At a minimum, the companion Norwich’s coat should be combed with a Greyhound Comb thoroughly once a week and bathed as necessary to keep the dog and your home clean. As a minimum, the companion should be hand stripped once in the spring and once in the fall. Ideally, the coat is hand stripped four times a year. Aside from keeping your Norwich Terrier looking as it should in its properly groomed coat, it will lessen itching due to too much dead coat not having been stripped and help with keeping your dog cool in the heat and humidity of the summer months. If you don’t plan on showing your dog scissoring around the paws and genitals saves considerable time and helps with cleanliness. Regular brushing with a greyhound style comb and weekly raking through the coat with a coarse stripping knife (essentially removing the dead and longest hairs) easily keeps the companion dog’s coat in good condition.

Here is a simple guide on how to keep your companion looking neat and tidy. This is the basis for how to shape the coat to retain the breed type, character and charm.

In the stripped mark area you can remove all the long surface coat hair on the dog represented at the left. If you aren’t sure what to strip (or pluck) put on a latex glove and rub it over the striped area. The hairs that raise themselves as from the static are ready to be plucked.

Keep the hair on the back shorter than the hair on the sides. Note that the hair in front of the tail on the back seems to grow fastest so thin that our freely.

Keep the tail hair short and you can also keep the hair on the rear short. The front is usually kept just a little longer. For the belly remove the longest hairs. Norwich do need need skirts. Inside the ear and around the anus the hair can be trimmed with blunt scissors.

The hair in checkered marked areas should only plucked more sparingly, so as to frame the face and give a columned look to the legs.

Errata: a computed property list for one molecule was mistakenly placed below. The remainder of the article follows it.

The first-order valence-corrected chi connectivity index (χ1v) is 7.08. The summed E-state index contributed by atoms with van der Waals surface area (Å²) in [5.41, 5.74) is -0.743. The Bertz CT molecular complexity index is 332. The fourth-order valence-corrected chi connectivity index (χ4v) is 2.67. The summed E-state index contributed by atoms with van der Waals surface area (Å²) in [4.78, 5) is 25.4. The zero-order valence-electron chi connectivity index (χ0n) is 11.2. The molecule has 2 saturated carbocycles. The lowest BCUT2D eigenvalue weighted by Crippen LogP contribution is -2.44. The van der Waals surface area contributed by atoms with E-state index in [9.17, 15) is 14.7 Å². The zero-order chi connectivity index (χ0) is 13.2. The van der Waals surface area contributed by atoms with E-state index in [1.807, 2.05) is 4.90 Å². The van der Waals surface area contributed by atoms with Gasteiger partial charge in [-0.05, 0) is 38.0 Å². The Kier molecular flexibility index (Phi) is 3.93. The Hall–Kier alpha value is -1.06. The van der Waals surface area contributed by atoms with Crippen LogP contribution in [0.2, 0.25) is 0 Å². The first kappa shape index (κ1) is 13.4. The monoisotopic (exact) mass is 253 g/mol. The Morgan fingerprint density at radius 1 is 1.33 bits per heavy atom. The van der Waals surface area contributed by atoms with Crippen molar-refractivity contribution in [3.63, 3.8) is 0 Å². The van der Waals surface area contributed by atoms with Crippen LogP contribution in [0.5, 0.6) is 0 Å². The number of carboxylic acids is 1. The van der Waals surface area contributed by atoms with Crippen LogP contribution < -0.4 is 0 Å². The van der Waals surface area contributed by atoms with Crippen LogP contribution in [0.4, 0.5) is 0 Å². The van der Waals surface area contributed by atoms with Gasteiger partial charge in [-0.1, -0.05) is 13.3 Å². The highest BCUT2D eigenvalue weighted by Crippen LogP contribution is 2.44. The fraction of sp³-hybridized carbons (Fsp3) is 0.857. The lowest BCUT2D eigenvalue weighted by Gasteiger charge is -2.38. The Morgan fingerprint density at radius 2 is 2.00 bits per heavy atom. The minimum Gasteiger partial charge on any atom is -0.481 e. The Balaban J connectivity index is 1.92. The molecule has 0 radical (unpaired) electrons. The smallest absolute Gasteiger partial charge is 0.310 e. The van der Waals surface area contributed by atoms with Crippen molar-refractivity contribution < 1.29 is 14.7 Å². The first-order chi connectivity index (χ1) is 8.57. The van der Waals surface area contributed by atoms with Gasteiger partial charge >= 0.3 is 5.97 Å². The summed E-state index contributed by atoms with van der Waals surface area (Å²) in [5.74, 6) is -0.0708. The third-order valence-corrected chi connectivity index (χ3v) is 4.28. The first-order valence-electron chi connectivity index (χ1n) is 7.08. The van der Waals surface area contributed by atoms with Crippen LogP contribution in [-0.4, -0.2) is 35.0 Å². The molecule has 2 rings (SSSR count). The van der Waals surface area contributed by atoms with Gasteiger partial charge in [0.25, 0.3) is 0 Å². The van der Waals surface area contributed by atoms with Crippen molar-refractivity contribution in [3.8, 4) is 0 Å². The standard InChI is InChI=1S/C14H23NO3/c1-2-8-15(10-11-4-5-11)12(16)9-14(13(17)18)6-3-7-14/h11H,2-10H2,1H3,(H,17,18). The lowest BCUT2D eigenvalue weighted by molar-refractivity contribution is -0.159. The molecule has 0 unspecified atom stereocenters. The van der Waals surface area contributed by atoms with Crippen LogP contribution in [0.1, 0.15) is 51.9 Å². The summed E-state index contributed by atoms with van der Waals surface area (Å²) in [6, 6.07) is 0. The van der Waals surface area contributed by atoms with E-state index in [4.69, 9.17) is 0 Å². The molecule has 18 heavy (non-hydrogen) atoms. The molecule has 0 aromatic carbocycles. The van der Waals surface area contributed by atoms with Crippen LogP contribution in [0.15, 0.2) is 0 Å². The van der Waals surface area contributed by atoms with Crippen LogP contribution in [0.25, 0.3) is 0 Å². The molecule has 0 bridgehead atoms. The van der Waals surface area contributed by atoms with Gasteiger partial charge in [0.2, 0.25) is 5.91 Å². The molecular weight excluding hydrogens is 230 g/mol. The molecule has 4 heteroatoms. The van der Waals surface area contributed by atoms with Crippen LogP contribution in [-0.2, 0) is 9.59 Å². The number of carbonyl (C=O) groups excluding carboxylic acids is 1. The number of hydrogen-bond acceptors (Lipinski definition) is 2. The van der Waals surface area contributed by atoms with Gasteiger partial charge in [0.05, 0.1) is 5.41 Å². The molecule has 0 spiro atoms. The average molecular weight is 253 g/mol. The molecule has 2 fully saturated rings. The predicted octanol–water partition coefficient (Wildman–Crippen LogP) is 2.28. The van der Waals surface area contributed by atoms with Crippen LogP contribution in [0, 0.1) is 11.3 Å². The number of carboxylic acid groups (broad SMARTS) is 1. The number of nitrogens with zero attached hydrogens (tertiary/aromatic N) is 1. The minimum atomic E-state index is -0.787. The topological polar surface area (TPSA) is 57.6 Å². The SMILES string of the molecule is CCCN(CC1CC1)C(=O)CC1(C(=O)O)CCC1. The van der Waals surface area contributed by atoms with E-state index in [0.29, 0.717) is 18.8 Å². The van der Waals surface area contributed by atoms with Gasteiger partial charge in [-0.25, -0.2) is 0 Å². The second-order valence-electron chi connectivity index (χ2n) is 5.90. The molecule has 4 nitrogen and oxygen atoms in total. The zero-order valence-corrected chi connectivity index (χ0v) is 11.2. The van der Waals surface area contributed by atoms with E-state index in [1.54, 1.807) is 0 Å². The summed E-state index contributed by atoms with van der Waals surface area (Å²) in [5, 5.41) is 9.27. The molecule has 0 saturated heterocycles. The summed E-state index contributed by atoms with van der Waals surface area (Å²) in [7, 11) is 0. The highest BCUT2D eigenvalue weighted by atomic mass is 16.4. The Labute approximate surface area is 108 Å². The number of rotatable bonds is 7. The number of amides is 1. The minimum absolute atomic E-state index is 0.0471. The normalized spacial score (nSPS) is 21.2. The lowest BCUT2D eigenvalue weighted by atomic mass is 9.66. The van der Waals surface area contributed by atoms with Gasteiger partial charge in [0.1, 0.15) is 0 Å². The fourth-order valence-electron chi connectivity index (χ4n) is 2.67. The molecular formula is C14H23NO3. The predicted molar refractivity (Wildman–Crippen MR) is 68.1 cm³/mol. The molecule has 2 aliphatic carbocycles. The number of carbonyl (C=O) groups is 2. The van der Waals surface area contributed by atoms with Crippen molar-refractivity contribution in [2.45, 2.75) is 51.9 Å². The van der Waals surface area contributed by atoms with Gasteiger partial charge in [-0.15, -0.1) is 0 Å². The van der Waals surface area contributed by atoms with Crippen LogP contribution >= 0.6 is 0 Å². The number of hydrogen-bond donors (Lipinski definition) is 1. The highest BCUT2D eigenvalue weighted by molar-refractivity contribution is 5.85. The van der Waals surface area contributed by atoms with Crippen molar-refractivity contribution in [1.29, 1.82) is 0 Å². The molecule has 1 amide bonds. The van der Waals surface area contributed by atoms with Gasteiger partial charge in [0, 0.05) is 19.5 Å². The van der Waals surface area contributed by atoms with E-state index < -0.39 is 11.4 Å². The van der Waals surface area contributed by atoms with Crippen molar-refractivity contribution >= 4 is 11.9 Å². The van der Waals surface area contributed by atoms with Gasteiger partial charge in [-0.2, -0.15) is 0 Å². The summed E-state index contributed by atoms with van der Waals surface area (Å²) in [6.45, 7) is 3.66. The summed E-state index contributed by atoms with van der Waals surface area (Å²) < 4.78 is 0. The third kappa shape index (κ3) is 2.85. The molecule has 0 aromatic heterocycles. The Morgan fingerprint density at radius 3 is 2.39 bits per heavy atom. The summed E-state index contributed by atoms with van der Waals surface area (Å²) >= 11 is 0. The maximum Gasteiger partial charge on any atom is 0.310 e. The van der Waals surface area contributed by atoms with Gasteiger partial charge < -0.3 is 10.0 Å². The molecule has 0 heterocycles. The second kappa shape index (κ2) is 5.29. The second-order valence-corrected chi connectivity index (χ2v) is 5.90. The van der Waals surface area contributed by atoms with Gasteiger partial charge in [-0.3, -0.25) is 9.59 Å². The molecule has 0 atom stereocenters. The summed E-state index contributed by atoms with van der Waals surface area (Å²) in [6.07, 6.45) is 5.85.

It usually takes three to four months for the new coat to grow to correct length. The time varies with the season of the year, the condition of the coat, the season of the bitch, how old the coat was when stripped, etc.

Once you have the pattern that you like groomed into your dog the figure above, all that is required is occasional tidying. The areas indicated in orange usually require the most attention and it is these areas that really reinforce the correct silhouette of the breed. Remove the untidy hair as necessary.

I do not recommend using scissors to groom the Norwich Terrier because it ruins the harsh texture of the coat and its beautiful natural colours. The hair shaft is banded with colour, the tips being the darkest colour. When you cut off the tips the colour is lost to something considerably more wheaten in red areas or grey in the black parts of the coat. If you must scissor you can do so safely using blunt nose scissors in the red areas on the dog in the diagram: inside the ear, bottoms and around feet, and around the anus. Again, if you are going to have your dog shown in conformation I do not recommend using scissors for any reason.


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